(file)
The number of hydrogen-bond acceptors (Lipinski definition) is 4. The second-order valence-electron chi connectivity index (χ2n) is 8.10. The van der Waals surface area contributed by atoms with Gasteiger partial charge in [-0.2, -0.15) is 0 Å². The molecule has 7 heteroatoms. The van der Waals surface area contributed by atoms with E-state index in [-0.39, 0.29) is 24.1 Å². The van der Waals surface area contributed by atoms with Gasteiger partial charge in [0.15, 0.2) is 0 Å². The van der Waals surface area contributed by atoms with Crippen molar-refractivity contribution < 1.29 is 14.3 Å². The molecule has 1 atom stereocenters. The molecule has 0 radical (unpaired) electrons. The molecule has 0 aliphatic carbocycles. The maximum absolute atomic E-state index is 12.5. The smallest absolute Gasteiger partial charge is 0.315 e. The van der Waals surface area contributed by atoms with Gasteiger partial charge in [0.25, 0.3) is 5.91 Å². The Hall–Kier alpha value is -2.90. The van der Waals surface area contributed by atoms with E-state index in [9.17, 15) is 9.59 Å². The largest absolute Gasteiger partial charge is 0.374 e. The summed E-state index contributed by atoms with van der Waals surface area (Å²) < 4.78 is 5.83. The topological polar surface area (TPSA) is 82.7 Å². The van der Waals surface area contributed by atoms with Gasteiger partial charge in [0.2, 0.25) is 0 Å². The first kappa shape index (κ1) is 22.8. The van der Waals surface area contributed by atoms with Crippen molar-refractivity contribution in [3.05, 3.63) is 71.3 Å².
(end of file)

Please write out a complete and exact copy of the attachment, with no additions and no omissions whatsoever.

The number of hydrogen-bond acceptors (Lipinski definition) is 4. The second-order valence-electron chi connectivity index (χ2n) is 8.10. The van der Waals surface area contributed by atoms with Gasteiger partial charge in [-0.2, -0.15) is 0 Å². The molecule has 7 heteroatoms. The van der Waals surface area contributed by atoms with E-state index in [-0.39, 0.29) is 24.1 Å². The van der Waals surface area contributed by atoms with Gasteiger partial charge in [0.15, 0.2) is 0 Å². The van der Waals surface area contributed by atoms with Crippen molar-refractivity contribution < 1.29 is 14.3 Å². The molecule has 1 atom stereocenters. The molecule has 0 radical (unpaired) electrons. The molecule has 0 aliphatic carbocycles. The maximum absolute atomic E-state index is 12.5. The smallest absolute Gasteiger partial charge is 0.315 e. The van der Waals surface area contributed by atoms with Gasteiger partial charge in [0.25, 0.3) is 5.91 Å². The Hall–Kier alpha value is -2.90. The van der Waals surface area contributed by atoms with E-state index in [9.17, 15) is 9.59 Å². The largest absolute Gasteiger partial charge is 0.374 e. The summed E-state index contributed by atoms with van der Waals surface area (Å²) < 4.78 is 5.83. The topological polar surface area (TPSA) is 82.7 Å². The van der Waals surface area contributed by atoms with Gasteiger partial charge in [0.2, 0.25) is 0 Å². The first kappa shape index (κ1) is 22.8. The van der Waals surface area contributed by atoms with Crippen molar-refractivity contribution in [3.05, 3.63) is 71.3 Å².